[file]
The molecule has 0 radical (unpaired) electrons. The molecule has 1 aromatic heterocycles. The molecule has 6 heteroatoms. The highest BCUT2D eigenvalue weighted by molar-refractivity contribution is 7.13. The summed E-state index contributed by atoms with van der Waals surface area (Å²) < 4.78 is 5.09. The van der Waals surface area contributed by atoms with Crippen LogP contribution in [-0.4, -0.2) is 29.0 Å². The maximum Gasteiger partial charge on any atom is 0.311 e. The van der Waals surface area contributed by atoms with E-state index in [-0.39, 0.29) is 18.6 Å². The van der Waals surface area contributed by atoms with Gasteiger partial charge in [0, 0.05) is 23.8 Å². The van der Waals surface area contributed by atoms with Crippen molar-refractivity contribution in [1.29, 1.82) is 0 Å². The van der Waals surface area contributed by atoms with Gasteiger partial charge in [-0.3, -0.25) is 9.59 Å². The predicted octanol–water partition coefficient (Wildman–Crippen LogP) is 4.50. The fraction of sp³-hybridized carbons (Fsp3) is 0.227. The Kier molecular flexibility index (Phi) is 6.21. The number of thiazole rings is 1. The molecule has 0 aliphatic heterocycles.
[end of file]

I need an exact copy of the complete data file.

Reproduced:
The molecule has 0 radical (unpaired) electrons. The molecule has 1 aromatic heterocycles. The molecule has 6 heteroatoms. The highest BCUT2D eigenvalue weighted by molar-refractivity contribution is 7.13. The summed E-state index contributed by atoms with van der Waals surface area (Å²) < 4.78 is 5.09. The van der Waals surface area contributed by atoms with Crippen LogP contribution in [-0.4, -0.2) is 29.0 Å². The maximum Gasteiger partial charge on any atom is 0.311 e. The van der Waals surface area contributed by atoms with E-state index in [-0.39, 0.29) is 18.6 Å². The van der Waals surface area contributed by atoms with Gasteiger partial charge in [0, 0.05) is 23.8 Å². The van der Waals surface area contributed by atoms with Crippen molar-refractivity contribution in [1.29, 1.82) is 0 Å². The van der Waals surface area contributed by atoms with Gasteiger partial charge in [-0.3, -0.25) is 9.59 Å². The predicted octanol–water partition coefficient (Wildman–Crippen LogP) is 4.50. The fraction of sp³-hybridized carbons (Fsp3) is 0.227. The Kier molecular flexibility index (Phi) is 6.21. The number of thiazole rings is 1. The molecule has 0 aliphatic heterocycles.